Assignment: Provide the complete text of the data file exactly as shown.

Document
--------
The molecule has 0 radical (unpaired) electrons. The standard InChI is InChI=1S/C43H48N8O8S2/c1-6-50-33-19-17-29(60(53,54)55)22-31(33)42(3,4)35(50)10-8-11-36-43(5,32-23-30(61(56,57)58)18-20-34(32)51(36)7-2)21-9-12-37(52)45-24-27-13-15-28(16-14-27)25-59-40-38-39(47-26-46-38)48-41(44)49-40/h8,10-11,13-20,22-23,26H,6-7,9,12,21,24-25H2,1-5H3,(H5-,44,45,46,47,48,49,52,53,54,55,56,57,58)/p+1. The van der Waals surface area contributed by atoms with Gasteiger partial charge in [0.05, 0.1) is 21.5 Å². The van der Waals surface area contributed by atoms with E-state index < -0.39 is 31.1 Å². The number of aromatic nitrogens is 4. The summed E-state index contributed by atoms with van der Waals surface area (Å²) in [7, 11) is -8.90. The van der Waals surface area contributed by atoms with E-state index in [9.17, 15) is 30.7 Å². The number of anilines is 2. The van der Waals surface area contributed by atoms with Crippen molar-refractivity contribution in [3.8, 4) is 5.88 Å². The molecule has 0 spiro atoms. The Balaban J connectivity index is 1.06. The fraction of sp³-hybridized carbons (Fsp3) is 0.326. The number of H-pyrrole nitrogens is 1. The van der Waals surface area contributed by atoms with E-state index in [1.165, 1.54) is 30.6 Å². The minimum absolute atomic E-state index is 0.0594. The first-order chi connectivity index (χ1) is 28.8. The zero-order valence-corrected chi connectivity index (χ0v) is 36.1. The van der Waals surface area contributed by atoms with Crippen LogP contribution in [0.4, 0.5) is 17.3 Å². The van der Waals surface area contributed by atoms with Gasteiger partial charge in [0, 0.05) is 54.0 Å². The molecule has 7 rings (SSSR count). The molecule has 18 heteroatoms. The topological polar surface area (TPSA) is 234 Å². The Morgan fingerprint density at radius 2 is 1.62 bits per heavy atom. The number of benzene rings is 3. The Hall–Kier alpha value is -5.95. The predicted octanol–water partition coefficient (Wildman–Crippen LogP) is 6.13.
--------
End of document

The molecule has 0 radical (unpaired) electrons. The standard InChI is InChI=1S/C43H48N8O8S2/c1-6-50-33-19-17-29(60(53,54)55)22-31(33)42(3,4)35(50)10-8-11-36-43(5,32-23-30(61(56,57)58)18-20-34(32)51(36)7-2)21-9-12-37(52)45-24-27-13-15-28(16-14-27)25-59-40-38-39(47-26-46-38)48-41(44)49-40/h8,10-11,13-20,22-23,26H,6-7,9,12,21,24-25H2,1-5H3,(H5-,44,45,46,47,48,49,52,53,54,55,56,57,58)/p+1. The van der Waals surface area contributed by atoms with Gasteiger partial charge in [0.05, 0.1) is 21.5 Å². The van der Waals surface area contributed by atoms with E-state index < -0.39 is 31.1 Å². The number of aromatic nitrogens is 4. The summed E-state index contributed by atoms with van der Waals surface area (Å²) in [7, 11) is -8.90. The van der Waals surface area contributed by atoms with E-state index in [9.17, 15) is 30.7 Å². The number of anilines is 2. The van der Waals surface area contributed by atoms with Crippen molar-refractivity contribution in [3.8, 4) is 5.88 Å². The molecule has 0 spiro atoms. The Balaban J connectivity index is 1.06. The fraction of sp³-hybridized carbons (Fsp3) is 0.326. The number of H-pyrrole nitrogens is 1. The van der Waals surface area contributed by atoms with E-state index in [1.165, 1.54) is 30.6 Å². The minimum absolute atomic E-state index is 0.0594. The first-order chi connectivity index (χ1) is 28.8. The zero-order valence-corrected chi connectivity index (χ0v) is 36.1. The van der Waals surface area contributed by atoms with Crippen LogP contribution in [0.4, 0.5) is 17.3 Å². The van der Waals surface area contributed by atoms with Gasteiger partial charge in [0, 0.05) is 54.0 Å². The molecule has 7 rings (SSSR count). The molecule has 18 heteroatoms. The topological polar surface area (TPSA) is 234 Å². The Morgan fingerprint density at radius 2 is 1.62 bits per heavy atom. The number of benzene rings is 3. The Hall–Kier alpha value is -5.95. The predicted octanol–water partition coefficient (Wildman–Crippen LogP) is 6.13.